Mysterious Panda Cory Death - Tropical Fish Keeping - Aquarium fish care and resources
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post #1 of 9 Old 04-05-2008, 01:10 AM Thread Starter
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Mysterious Panda Cory Death

Today I discovered my one of my panda cories, the lone male, dead as I was doing a water change. Now I am assuming he was male, because he was considerably less-plump than all the others, and his blackness was more prominent. His death didn't surprise me too much, though, because he had been behaving abnormally for the past week or less. He would breathe more rapidly than the other 5 cories, and forage less frequently for food, and he would not hide in the shade of the driftwood/plants. Looking at his body after he died, he had some light red splotches near his belly. His unusual behavior and the splotches are the only evidence I have towards the unknown cause of his death. Any ideas? I'd like to keep the other cories and fish as healthy as possible.

The tank is a 55 gallon.
Substrate: sand.
Lighting: 2 18Watt fluorescent on for 9 hours
Water parameters: ammonia=0, nitrite=0, nitrate=40, pH=7.5
Other fish: 5 black skirt tetras, 1 pearl gourami, 1 bristlenose pleco, 1 mystery snail, 5 panda cories (living), 1 black molly
Filtration: 2 HOB (used) equivalent to Penguin 330
Last water change & amount: Today, 25%
Feeding: Flakes daily, crisps and freeze dried bloodworms occasionally; shrimp pellets and veggie wafers alternated daily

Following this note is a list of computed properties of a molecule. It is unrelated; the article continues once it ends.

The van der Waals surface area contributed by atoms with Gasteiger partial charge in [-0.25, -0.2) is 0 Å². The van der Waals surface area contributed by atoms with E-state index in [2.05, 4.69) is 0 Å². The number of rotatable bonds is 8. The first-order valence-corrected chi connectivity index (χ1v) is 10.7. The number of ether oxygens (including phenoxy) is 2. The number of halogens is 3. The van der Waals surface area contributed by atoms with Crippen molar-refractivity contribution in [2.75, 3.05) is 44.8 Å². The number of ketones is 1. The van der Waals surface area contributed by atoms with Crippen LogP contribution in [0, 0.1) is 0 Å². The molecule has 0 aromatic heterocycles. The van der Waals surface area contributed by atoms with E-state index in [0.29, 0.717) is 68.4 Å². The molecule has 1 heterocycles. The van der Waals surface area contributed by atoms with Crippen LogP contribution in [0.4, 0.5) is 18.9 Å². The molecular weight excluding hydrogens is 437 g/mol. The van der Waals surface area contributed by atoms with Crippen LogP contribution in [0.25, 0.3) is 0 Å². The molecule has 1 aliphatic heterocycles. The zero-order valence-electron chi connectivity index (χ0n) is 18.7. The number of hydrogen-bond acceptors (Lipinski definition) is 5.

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post #2 of 9 Old 04-05-2008, 09:25 AM
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That's too Bad, Jasey.. :(

I'm guessing the little guy was more sensitive than the other fish in the tank to the high nitrates in your tank..

20-25ppm is getting up there, 40 is really up there..

Might want to step up the water changes..

That's all I can think of, and hopefully someone with more experience can help you trouble-shoot this better..

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post #3 of 9 Old 04-05-2008, 09:47 AM
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So sorry for the loss, I agree the the high nitrates thing. Panda's are more sensitive than a lot of cories. How new are they? I ask because panda's are notorious for shipping poorly. I'd recommend plants to keep the nitrates lower, but with your lighting I don't think you could keep any alive. I think you'll just have to keep up with the water changes and test your water params religiously.
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post #4 of 9 Old 04-05-2008, 12:27 PM Thread Starter
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Thanks for the replies. Man, I guess I will have to do either.. more than one water change a week, or change more water when I do them once a week. Right now I have been doing 25% weekly, but the nitrates are still at 40 after the change.